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UK’s Roma population much higher than previously thought

New research estimates that there are 200,000 Roma living in the UK, despite government claims two years ago that “relatively few” had settled in the country

By Hayley Dixon

30 Oct 2013

Britain has one of the largest Roma populations in western Europe as around 200,000 immigrants have set up home in the country, a new study has found.

The figures contradict government claims made in 2011 that “relatively few Roma citizens” were living in the UK. A report prepared for the Department of Children School and Families in 2009 estimated that there was around 49,204 Roma living in England.

The new research comes as the row continues over how many immigrants will arrive in the country when restrictions on workers from Romania and Bulgaria are relaxed in January.

Most of the immigrants who have set up home in Britain have arrived since a number of eastern European countries joined the European Union in 2004, the research from the University of Salford suggests.

The study, seen by Channel 4 News, concludes that the immigrant Roma population is “significant” and “increasing”. The 200,000 figure is said to be a “conservative estimate”.

Dr Philip Brown, who carried out the research, said: “The communities are quite diverse, they are spread across the UK.”

It is impossible to estimate how many migrants might arrive in the UK, if any[!], when the restrictions are lifted early next year, he added.

The majority of the population, 183,000, are believed to live in England. Yorkshire and the Humber, London, the North West and the Midlands have been identified as areas where there are large numbers of Roma living.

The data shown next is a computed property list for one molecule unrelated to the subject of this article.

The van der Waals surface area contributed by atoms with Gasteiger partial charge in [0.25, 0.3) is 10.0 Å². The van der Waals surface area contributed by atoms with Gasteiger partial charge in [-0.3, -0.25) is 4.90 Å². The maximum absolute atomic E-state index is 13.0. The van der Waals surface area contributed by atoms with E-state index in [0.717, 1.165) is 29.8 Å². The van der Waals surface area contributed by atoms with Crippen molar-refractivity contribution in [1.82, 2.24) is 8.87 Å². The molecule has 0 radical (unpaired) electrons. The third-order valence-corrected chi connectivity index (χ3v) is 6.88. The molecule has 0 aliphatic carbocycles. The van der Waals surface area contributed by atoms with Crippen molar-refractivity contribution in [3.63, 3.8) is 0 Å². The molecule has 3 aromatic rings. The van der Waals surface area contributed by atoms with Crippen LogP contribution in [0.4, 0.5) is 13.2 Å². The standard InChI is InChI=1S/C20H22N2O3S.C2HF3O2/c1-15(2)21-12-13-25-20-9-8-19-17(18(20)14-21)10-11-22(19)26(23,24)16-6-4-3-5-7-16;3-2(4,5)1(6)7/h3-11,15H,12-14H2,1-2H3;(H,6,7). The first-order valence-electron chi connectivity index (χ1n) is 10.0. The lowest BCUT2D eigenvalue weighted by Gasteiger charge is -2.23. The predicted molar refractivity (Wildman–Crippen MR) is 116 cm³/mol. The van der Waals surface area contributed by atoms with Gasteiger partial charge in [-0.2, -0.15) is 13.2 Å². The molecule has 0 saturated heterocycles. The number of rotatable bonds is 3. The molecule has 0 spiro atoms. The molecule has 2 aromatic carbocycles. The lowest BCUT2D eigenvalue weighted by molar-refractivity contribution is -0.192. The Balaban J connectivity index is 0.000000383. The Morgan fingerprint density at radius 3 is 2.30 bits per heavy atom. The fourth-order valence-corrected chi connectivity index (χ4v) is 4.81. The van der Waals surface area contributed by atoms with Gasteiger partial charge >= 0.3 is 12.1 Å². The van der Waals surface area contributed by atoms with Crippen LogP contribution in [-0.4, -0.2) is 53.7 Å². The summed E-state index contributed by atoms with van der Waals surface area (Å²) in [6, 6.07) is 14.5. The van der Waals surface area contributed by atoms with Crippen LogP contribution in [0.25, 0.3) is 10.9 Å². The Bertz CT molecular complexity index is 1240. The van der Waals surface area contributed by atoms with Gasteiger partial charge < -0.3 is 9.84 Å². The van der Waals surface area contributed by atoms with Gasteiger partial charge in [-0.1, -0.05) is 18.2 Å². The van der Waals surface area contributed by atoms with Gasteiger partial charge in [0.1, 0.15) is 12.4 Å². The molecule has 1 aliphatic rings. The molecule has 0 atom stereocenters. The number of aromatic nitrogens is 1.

Across Europe Spain has the largest Roma population, 750,000, followed by France, 400,000.

With a population of around 12 million, Roma are the largest ethnic minority in Europe, but often find themselves living in extreme poverty and subjected to discrimination.

The harsh conditions they find in other countries are a “push factor” when deciding to come to Britain, the research suggests [and our welfare state – social housing, housing benefit, taxpayer-funded treatment on the NHS, etc – is a ‘pull’ factor when deciding to come to Britain].

However, the rapid increase in numbers has posed a challenge for local authorities, it was found.

Gulnaz Hussain, who runs an advice centre for immigrants in Sheffield said that the number of people coming into the area was a “trickling process” but has led to a huge influx.

“The schools are full more or less. I don’t think we could accommodate more people arriving. I don’t think there’s any more room to house further people,” she told C4 News.

Many of the Roma in the UK are believed to have come from Slovakia, Bulgaria, Romania, the Czech Republic, Hungary and Poland.

Miroslav Sandor, who arrived in the country from Slovakia in 2004 and is a community worker in Sheffield helping new arrivals, said: “We came here for a better life, having a job, having education for my children. “I want to see a future. There was no future for me in Slovakia.”

David Brown, who also heads up a national “Roma Network”, which provides advice and assistance to local authorities, said that the immigrants are escaping from areas where they have been “excluded and discriminated against for centuries”.

Some are spat at in the street, he says, while some political parties endorse vigilante groups who attack the minority. [And how do the Roma behave in these countries?]

“No wonder they want to leave those places, and no wonder they want to come here,” he said. [Yes, they have heard about our welfare state, public services free at the point of use and taxpayer-funded benefits].

He said it was important the “myths” and prejudices surrounding Roma communities do not become entrenched in Britain.

Human rights groups have recently issued warnings over anti-Roma prejudices after families in Ireland and Greece came under the spotlight over child abduction allegations [All such allegations must be thoroughly investigated and not dismissed out of hand as having been made against a privileged ‘minority’ group].

Telegraph